[As a new semester of schooling is upon us I offer a portion of a recent letter to a student about academic planning]
My dear Son in the Lord:
You need a plan for your education from this point onward. You need to decide on which college, and which major. There are several variables that must be considered (your goals, your resources, the institution’s values, and the faculty’s depth; and always a God-shaped intuitive response to all of these things), but I will give you a response that will, I hope, serve you in whatever place of instruction you choose (or chooses you). I would give you what may be your first “academic plan” for college.
The preparation of this academic plan comes after some time of anguish and difficulty. It has been hard for you to this point. And it may very well be that this plan is destined to the dustbin, because another route to scholarly pursuits proves more advantageous or more acceptable. That is fine. A plan is a map towards a destination. I think of the Lewis and Clark journal, which reveals not only a plan, but constant evaluation of experience and observation of findings. When better routes through the forest are located they should, of course, be resolutely chosen. But without any plan at all the journey is in vain for the destination will be missed. So here is one plan to try and help guide a way through, for you, at least, hiterto unchartered country.
Let me begin this academic plan, however, with a Biblical passage to dedicate the journey before you.
The text that I use to dedicate this plan is from portions of Psalm 119:
“Teach me discernment and knowledge, for I have believed in your commandments (verse 66).” “You are good and you bring forth good; instruct me in your statutes” (verse 68). “If it good for me that I have been afflicted, that I might learn your statutes” (verse 71).”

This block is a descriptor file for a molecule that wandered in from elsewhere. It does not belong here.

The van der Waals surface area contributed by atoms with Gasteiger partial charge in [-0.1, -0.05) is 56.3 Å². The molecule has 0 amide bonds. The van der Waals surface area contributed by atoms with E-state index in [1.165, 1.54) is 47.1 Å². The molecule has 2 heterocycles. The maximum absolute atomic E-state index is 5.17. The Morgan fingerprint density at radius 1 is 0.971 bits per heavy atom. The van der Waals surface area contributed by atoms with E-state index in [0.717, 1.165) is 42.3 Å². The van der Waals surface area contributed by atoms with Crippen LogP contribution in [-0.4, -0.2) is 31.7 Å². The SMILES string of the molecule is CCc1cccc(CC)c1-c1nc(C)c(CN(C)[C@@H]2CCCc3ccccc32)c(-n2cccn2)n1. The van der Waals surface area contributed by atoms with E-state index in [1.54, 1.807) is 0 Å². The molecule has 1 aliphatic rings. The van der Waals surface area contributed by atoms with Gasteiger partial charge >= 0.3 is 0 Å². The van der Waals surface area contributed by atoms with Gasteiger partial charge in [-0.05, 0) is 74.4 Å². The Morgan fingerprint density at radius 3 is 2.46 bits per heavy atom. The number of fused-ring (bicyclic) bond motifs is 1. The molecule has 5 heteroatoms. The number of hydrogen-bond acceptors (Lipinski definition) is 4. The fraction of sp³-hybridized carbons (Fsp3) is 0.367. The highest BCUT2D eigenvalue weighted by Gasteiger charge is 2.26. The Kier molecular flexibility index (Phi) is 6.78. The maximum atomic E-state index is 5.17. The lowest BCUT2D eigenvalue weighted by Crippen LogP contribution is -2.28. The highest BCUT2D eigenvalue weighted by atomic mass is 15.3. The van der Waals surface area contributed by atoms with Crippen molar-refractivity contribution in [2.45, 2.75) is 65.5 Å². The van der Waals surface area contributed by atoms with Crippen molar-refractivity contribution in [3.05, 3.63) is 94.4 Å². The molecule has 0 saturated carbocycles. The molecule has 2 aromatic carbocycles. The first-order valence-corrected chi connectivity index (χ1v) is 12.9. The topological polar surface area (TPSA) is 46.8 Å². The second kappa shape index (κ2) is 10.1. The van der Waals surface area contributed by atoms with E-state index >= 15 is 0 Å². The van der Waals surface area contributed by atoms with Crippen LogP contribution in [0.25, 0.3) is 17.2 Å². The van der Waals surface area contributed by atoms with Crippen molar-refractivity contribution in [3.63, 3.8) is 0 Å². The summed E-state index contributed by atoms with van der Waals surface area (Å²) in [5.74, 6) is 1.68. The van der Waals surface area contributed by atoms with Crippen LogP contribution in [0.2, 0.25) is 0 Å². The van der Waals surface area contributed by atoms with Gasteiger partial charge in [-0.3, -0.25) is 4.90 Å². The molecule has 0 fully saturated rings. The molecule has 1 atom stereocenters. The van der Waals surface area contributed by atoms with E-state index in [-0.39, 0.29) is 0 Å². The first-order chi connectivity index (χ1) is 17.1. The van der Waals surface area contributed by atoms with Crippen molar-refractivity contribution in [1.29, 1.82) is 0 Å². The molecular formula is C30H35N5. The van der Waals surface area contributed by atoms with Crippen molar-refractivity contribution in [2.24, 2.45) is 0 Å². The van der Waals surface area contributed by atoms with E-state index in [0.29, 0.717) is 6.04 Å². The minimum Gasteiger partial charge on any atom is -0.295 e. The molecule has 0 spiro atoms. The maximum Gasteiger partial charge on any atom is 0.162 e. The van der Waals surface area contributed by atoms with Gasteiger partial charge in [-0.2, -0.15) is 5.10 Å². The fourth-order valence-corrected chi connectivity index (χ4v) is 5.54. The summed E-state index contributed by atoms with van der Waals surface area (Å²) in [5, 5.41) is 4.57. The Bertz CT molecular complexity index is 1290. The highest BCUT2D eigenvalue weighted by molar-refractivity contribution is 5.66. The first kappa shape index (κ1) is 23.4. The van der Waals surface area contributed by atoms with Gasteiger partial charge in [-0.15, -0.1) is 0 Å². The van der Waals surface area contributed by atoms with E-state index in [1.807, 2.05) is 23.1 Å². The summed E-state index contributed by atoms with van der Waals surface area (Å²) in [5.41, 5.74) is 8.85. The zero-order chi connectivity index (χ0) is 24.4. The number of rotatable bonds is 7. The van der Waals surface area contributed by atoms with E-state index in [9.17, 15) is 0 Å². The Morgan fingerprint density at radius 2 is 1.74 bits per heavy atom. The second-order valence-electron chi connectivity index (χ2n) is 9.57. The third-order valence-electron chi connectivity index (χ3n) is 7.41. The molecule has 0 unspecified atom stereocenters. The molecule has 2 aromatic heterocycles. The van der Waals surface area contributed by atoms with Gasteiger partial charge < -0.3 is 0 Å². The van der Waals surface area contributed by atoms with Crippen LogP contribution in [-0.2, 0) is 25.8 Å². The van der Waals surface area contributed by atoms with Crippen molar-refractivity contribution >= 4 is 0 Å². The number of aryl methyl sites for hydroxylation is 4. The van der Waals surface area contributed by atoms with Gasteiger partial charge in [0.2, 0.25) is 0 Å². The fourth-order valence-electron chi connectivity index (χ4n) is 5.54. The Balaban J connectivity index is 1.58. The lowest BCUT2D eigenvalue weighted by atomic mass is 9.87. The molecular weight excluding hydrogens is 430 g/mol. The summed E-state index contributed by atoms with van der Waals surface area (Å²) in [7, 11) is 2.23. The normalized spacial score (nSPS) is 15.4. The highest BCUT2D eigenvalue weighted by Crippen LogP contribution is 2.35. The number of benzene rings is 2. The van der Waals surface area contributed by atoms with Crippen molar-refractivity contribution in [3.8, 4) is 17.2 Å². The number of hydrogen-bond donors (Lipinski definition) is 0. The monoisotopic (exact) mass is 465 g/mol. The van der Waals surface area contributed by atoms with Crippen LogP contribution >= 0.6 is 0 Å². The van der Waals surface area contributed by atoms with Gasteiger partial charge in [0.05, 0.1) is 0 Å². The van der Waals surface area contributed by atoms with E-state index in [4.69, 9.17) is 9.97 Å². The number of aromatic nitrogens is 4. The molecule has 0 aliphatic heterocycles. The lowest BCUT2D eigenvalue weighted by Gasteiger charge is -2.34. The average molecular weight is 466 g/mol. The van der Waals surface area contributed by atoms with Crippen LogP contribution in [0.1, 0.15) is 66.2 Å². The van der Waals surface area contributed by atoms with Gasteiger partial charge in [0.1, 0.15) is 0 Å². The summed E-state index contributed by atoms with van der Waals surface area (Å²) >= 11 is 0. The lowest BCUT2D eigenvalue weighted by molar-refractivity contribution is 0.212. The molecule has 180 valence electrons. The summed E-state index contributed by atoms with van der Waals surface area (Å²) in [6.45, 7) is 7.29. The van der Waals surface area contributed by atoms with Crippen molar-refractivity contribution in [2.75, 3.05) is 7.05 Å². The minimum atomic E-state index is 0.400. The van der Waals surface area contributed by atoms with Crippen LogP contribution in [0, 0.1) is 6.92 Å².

In these few choice guides from God’s Word you have an infallible signpost for the future of your academic work:
(1) a prayer for “deeper learning” (“teach me discernment and knowledge”). Deeper learning is actuated when the student moves beyond the presenting facts of the course to discover the development of the fact, the application of the fact, and how the fact—the mathematical formula, the plot, the metaphor, the events, the biography, the treaty, the war, the research design, the statesman and his rise or the king and his fall─has been woven into the warp and woof of humanity through the years. Equally important, is to consider how aquired knowledge must be applied today in your own life and in your own community.
(2) There is, also, petition for “humble instruction” (“You are good and you bring forth good; instruct me in your statutes”). This is a veritable confession of faith that says “because Thou, O Lord, art altogether good I desire Thy precepts to bring such good to me, my life, my family, and my world.” It is right to remember that education without God’s statutes brings only superficial acquisition of information. But with God’s goodness as our portion we can be instructed about any subject and wash it with the divine solution of God’s precepts so that the product is suitable for living. This is the way to approach your schooling.
Finally, (3) there is, here in Psalm 119, a text that is a penitential plea: “penitential” in that the Psalmist desires not to waste the wanton years, the afflicted times, or the oppressive past, but, in perfect Gospel pattern, to transform the rod of rebuke into a pedagogue’s pointer. In doing so the things that came against him to harm him, by God’s paradoxical power, are catalytically converted into the fuel for ultimate success. He writes “…that I might learn…” And the “that” of the Psalmist’s sentence will wonderfully bring about the “therefore” of the believer’s satisfaction. This is the Christian Gospel, the life of Jesus, which is repeated throughout the sixty-six books of the Bible. This is the secret of secrets of the universe now revealed unto you and me! What is it? Only this: that the cross—the sign of suffering—, by divine fiat and passionate demonstration in the crucifixion of Jesus Christ, has become, for those who believe, the sign of salvation.
Learn, then, by faith in Jesus our Lord, with His Gospel power in you (“the power that worketh in us” Ephesians 3:20) and you will be guided, by promises of the Spirit our Teacher (“strengthened with might by his Spirit” Ephesians 3:16), to wondrous new levels of learning. This is the way of the wise that transforms any school into the academy of the faithful.
Now let us attend to the rest of your academic plan. But do not forget to begin with this first part.
Yours in the Lord,